Seven Things I’ve Always Wanted to Say to Worship Leaders

by | Feb 16, 2011 | Blogs, Fire in My Bones

We would honor God if we applied these principles to our
praise.

I
consider myself open-minded about worship. My tastes in music are eclectic, so I
love everything from Hillsong choruses and black gospel anthems to classic
hymns and Spanish worship artists Marco Barrientos and Jesús Romero. My
playlist even includes Native American, Nigerian and Iranian worship.

I love
any music that stirs my soul and points me to heaven, so worshipping the Lord
with other believers is one of my favorite pastimes. But there are a few things
I’d like to say to worship leaders. Please don’t take these comments as
criticism but as encouragement from a brother who has “seen it all” when it
comes to the Sunday morning drill.

“In poor countries where people struggle from
hand to mouth each week, praise is so energetic that the congregation quickly
moves into the aisles to dance. Yet here in the United States our worship is
often stiff and way too sophisticated.”

 1. Give us something to
shout about!
In most countries I visit, worship is an exhilarating workout.
In poor countries where people struggle from hand to mouth each week, praise is
so energetic that the congregation quickly moves into the aisles to dance. Yet
here in the United States our worship is often stiff and way too sophisticated.
What we lack in genuine zeal we substitute with technology, orchestration and
hype. It’s a pitiful tradeoff.

  Worship leaders must stoke the fires
of spiritual passion. Don’t let the people’s hearts remain cold or stale.
Exhort them to go higher. Say like the psalmist, “Praise the Lord! …Let the
sons of Zion rejoice in their king. Let them praise His name with dancing. …Let
the godly ones exult in glory. …Let the high praises of God be in their mouth”
(Ps. 149:1-3,5,6) NASB.

2. Please give us content. Most of us packed away our
hymnals 30 years ago and discovered the liberty of free-style choruses. Yet I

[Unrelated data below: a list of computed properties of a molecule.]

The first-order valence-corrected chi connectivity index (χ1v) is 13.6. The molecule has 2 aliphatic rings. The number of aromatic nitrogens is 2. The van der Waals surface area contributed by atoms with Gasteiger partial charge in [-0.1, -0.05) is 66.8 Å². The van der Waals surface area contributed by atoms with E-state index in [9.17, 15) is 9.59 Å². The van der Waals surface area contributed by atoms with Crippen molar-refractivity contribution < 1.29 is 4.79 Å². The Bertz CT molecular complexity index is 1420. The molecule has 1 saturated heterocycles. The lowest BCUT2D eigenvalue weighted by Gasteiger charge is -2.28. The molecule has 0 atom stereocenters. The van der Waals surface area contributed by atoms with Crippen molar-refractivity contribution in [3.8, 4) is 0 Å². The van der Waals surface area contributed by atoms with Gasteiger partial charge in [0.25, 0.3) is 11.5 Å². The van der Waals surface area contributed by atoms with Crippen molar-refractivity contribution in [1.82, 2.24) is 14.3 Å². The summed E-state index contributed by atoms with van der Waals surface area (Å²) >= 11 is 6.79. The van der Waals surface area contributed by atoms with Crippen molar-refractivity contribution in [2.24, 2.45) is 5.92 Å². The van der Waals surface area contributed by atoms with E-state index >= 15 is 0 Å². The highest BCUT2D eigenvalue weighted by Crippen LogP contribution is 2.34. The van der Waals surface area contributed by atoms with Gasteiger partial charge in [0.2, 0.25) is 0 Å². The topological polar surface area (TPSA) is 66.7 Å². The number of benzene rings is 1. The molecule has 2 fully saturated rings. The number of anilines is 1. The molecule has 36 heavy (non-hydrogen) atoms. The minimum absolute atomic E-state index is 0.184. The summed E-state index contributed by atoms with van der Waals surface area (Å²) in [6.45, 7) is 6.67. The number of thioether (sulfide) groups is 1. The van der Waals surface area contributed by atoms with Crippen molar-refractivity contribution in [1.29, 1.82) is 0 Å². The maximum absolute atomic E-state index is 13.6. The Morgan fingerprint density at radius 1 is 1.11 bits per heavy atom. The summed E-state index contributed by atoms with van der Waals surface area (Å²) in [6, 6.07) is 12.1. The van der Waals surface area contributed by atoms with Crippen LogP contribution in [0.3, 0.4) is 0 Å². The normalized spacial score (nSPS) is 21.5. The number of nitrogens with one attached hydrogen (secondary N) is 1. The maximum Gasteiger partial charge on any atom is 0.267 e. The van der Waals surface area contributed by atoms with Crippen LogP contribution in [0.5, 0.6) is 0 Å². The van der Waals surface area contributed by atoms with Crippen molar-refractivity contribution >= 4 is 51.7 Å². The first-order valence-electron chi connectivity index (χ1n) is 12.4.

get tired of singing the same phrase over and over—especially if that phrase
has questionable theology. And we are cheating people if half of a song
consists of lines like “Ooh, Ooh, Ooh!” or “Whoa, whoa, whoa!”

There’s a reason “Jesus Keep Me Near the Cross” is a
classic. Its words inspire deep worship in a way that simpler songs can’t. The
best solution is to mix up the playlist with both new and old songs—as well as
old songs with new arrangements. If we only sing today’s trendy Top 40 we will
forget where we came from.

 3. Spare us the concert. True
worship leaders lead rather than perform. We want you to play
skillfully, but we don’t want the focus to be on you. Point us to Jesus!

 Some
worship leaders shift into extended periods of spontaneous worship. That’s
great until you look around and realize that the congregation is sitting down
while the worship leader has his eyes closed—oblivious to the fact that most
people got lost 10 minutes ago. That’s not corporate worship. That’s a stage
show.

 4. Don’t run a song into the ground.
Maybe this is just a pet peeve of mine: When a worship leader announces, “Let’s
sing it one more time!” and then proceeds to sing a chorus again and again and
again and again (and again and again), this is a form of lying. This happens
especially with certain choruses that are like broken records—they never
resolve.

If a song is so repetitive that it’s annoying, or if
you can’t figure out when to stop it, just retire it. No one will ask why you
don’t sing it anymore.

  5. Please don’t burst my
eardrums.
I have a high tolerance for noise and I love rhythm. But I have
been in churches where the music was so loud that my head rattled for the rest
of the day. God can open deaf ears, but I don’t think we should manufacture the
deafness. Have mercy on us. God doesn’t want us to drown out the sound of the
people’s voices with bass guitars and subwoofers.

 6. Show us the lyrics. Memo
to the technical crew: We don’t have hymnals, and we don’t know the words by
heart. Please don’t wait until we have sung the second verse of the song to put
those words on the screen. (It would also be a good idea to have someone
proofread the song lyrics. I was in a church where we were supposed to sing
“Praise Him for His mighty acts,” but the Power Point slide said, “Praise Him
for His mighty axe.”)

 7. Honor the Word. There is
nothing ruder than a worship leader who walks off the stage after the last
chorus and then disappears to a side room to eat donuts. When the praise team
vanishes from the church and never comes back, it sends a message to the
congregation that these people don’t need to listen to the sermon. Not! Worship
does not end with the last song; the last song sets the stage for the next act
of worship.

  I’m not a worship leader, and you
wouldn’t want to hear me on a keyboard. But I believe we would honor God if we
applied these principles to our praise. 

J.
Lee Grady is the contributing editor of Charisma.
You can find him on Twitter at leegrady. His latest book is 10
Lies Men Believe
(Charisma House).

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